Angel MartinezAngel Martinez
Angel Martinez is a parent-activist with the New Settlement Parent Action Committee.  Founded in 1997, the Parent Action Committee is a multicultural group of concerned parents, guardians and community members dedicated to improving the quality of education for all children in New York City, with an emphasis on District 9 in the Bronx. The Committee organizes, empowers & educates parents/guardians, to defend their rights in the New York City public school system; develop and lead campaigns for school safety and school improvement; hold public school officials, elected officials, and government agencies accountable for the quality of education our children receive; and collaborate with Citywide agencies and coalitions to make real, lasting changes to our public school system.
Susan NeumanSusan B. Neuman, PhD
Susan B. Neuman is a Professor in Educational Studies at the University Of Michigan School Of Education, where she specializes in early literacy development. Prior to joining the faculty at the University of Michigan, Dr. Neuman served as the U.S. Assistant Secretary of Elementary and Secondary Education. Her accomplishments in this role include the establishment of the Early Reading First program, the Early Childhood Professional Development Education Program, and enhancing accountability efforts to improve children’s achievement.

At Michigan, Dr. Neuman has directed the Center for the Improvement of Early Reading Achievement (CIERA), focusing early childhood policy, curriculum, and early reading instruction, pre-kindergarten – grade 3. She is also the Director of the Michigan Research Program on Ready to Learn, which includes projects all working to change the odds for children in poverty. Dr. Neuman has written more than 100 articles, and authored and edited eleven books, including the three volume Handbook of Early Literacy Research (Guilford Press) and Giving Our Children a Fighting Chance: Poverty Literacy, and the Development of Information Capital (Teachers College Press, 2012). Her most recent book, All About Words: Increasing Vocabulary in the Common Core Classroom, Pre-k Through Grade 2 (Teachers College Press, 2013), is a practical guide designed to help early childhood teachers take advantage of the unique opportunity provided by the Common Core State Standards.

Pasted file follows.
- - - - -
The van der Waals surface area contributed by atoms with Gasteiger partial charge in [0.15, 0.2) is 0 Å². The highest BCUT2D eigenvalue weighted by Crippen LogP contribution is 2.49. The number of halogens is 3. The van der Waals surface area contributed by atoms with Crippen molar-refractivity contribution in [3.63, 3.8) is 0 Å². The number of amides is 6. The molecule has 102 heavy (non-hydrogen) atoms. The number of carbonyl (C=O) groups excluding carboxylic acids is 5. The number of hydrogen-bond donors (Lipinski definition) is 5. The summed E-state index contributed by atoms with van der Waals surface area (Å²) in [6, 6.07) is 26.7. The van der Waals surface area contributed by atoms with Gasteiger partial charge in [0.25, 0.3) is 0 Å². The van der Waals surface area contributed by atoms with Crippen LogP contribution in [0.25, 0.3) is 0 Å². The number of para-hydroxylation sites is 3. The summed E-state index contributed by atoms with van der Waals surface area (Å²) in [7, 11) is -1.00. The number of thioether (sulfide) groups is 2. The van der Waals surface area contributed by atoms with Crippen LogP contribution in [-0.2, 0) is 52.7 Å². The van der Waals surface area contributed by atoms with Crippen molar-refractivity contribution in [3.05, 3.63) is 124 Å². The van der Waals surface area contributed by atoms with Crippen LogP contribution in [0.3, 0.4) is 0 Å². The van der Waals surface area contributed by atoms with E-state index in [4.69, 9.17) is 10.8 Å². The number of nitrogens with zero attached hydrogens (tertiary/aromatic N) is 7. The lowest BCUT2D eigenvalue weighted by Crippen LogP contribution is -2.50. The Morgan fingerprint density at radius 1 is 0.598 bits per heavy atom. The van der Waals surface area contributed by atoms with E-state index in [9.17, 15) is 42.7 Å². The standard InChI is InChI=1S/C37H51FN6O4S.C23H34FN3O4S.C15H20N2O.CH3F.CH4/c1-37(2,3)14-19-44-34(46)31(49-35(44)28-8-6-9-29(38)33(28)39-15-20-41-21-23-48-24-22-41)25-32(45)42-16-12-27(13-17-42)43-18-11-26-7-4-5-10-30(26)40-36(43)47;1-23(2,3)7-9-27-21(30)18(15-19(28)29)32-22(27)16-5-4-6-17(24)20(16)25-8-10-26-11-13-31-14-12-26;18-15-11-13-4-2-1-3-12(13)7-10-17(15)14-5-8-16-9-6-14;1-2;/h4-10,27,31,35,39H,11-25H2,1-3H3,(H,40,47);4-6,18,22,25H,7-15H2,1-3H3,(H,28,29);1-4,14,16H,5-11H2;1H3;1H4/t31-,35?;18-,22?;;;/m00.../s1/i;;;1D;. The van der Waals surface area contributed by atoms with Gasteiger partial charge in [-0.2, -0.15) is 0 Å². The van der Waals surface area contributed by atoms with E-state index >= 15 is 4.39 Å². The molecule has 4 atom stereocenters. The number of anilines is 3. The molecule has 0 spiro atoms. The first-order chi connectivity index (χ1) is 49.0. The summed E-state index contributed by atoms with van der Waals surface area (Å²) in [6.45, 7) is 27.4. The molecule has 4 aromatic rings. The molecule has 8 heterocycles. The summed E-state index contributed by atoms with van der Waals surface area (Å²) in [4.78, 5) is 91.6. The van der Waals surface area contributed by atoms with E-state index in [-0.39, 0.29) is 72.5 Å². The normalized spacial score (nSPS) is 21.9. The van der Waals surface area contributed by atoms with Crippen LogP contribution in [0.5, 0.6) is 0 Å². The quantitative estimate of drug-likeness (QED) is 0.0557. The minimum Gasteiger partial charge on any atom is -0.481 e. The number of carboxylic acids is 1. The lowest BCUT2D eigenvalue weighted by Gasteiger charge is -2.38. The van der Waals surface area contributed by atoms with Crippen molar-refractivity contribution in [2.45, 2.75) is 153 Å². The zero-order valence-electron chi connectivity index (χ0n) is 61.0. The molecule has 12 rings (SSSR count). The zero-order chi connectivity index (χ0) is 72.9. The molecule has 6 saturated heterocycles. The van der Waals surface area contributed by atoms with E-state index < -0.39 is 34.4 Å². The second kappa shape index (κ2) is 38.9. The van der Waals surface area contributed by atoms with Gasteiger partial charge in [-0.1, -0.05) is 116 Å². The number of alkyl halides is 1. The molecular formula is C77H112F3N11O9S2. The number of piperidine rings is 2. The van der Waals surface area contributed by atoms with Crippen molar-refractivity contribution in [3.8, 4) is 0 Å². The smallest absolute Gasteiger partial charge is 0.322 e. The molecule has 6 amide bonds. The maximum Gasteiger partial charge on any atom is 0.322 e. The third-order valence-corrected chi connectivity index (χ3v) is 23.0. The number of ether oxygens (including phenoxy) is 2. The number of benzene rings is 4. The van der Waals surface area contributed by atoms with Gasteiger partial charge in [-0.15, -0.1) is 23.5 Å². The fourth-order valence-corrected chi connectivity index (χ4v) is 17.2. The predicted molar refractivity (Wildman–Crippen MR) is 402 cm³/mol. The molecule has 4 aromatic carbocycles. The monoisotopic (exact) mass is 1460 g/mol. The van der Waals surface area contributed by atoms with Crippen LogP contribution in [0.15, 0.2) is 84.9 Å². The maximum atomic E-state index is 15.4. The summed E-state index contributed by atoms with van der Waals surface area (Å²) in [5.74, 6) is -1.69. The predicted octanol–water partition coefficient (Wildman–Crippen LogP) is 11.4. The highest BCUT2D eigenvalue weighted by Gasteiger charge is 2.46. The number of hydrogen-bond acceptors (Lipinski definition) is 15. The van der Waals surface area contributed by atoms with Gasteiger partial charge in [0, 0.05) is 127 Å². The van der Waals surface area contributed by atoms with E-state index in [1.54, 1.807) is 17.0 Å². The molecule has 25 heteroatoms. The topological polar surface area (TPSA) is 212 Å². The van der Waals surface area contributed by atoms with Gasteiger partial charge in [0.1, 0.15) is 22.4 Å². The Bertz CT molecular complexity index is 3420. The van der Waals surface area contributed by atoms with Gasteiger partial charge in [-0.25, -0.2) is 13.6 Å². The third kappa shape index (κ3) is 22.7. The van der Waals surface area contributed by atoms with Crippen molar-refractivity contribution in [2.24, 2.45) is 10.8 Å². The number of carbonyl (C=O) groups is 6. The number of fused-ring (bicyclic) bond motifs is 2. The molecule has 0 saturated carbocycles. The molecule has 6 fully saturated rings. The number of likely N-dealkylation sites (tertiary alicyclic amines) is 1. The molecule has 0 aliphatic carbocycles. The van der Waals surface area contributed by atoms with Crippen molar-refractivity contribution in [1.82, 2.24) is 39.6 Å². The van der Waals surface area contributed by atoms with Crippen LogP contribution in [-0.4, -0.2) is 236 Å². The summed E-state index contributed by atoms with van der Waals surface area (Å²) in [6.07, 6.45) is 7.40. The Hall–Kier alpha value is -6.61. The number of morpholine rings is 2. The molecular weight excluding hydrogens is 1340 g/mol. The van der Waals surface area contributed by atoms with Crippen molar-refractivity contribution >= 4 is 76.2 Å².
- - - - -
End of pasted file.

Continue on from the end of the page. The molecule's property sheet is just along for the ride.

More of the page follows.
Melissa RussoMelissa Russo
Melissa Russo is an award-winning Government Affairs Reporter with NBC 4 New York, covering New York politics and policy for more than a decade. In addition to Russo’s ongoing coverage of City Hall, she has brought attention to the struggles of New York’s most vulnerable citizens including children, the elderly, and the homeless, which has resulted in changes to government policy.
SWright_Sheena Wright
Sheena Wright is President and CEO of United Way of New York City(“UWNYC”). In October 2012, Wright made history becoming the first female president to lead the organization in its 76-year history. UWNYC is a nonprofit, community service organization with a long and rich history. As one of the best-known nonprofits and part of the worldwide United Way brand, UWNYC mobilizes NYC communities to eradicate barriers and create opportunities that improve the lives of low-income New Yorkers for the benefit of all. Prior to joining United Way, Sheena served as President and CEO of the Abyssinian Development Corporation. Sheena is a graduate of Columbia University, received her law degree from Columbia Law School, and is a member of the New York State Bar.

About the Campaign for Grade Level Reading

Campaign for Grade-Level Reading Brochure

Read the Campaign Brochure

The Campaign for Grade-Level Reading is a collaborative effort by foundations, nonprofit partners, business leaders, government agencies, states and communities across the nation to ensure that more children in low-income families succeed in school and graduate prepared for college, a career, and active citizenship. The Campaign focuses on an important predictor of school success and high school graduation—grade-level reading by the end of third grade.

Reach Out and Read of Greater New York, United Way of New York City, and Scholastic Inc. are cohosting Growing Healthy Readers: Half -Day Literacy Conference to bring together educators, medical providers, policy makers, children’s advocates, and early childhood specialists to focus on strategies to ensure that children from at-risk families develop on-track for success in school, and highlight findings from the Campaign for Grade-Level Reading.

 

 

 

Copyright 2014 Reach Out And Read Greater New York